The tale of the camino continues…
Day 2 – Vilar do Pinheiro to Rates
This 20km stretch is where I feel our pilgrim experience truly began. After an amazing sleep, we departed Vilar do Pinheiro at 7am, doubling back on a stretch of highway and cutting through to the country lanes via a stone-walled path. The morning was crisp and clear, as were our heads as we had had our first alcohol-free night in weeks. We dawdled as our feet warmed up and we took photos of gnarled trees, impenetrable walls of corn and crumbling farmhouses that looked like they had been built according to the imaginings of a thousand idealistic city-dwellers seeking romance in the countryside.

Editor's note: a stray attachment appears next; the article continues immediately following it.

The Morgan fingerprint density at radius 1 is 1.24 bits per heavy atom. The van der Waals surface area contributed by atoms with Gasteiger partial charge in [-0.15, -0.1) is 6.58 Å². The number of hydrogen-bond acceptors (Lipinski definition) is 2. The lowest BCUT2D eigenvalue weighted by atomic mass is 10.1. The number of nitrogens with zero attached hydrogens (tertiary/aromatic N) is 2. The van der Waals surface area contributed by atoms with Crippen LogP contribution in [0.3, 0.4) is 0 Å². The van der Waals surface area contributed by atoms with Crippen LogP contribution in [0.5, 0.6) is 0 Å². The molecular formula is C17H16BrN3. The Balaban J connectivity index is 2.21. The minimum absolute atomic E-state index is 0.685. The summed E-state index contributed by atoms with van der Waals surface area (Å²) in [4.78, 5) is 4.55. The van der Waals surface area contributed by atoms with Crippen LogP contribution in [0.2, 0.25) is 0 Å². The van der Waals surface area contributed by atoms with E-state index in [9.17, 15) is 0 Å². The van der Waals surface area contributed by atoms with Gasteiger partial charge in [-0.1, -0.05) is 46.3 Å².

Most of the landscape consisted of cornfields and rustic agricultural land, though we did pass some modern houses that contrasted sharply with their surroundings like businessmen at a bush doof. My memory is hazy but I remember the approach to Rates seeming quite barren and bright as the landscape changed and light reflected off limestone. Rates has the first albergue on this camino and is a more picturesque and historical place than Vilar do Pinheiro. Pilgrims who want to take the coastal route split from the trail here and head West towards the beaches (a far less marked and populated Way).We arrived in the early afternoon and went to receive our sello at the general store. We were expecting to have to pay for the albergue and it took a moment and some interpretation to realise that it was donation based and you just took a bed and put some coins in the wooden box when you left. We walked down the street to the albergue which was like the most basic, hardcore, pilgrimmy, sparse, nunnery-style hostel we had ever seen.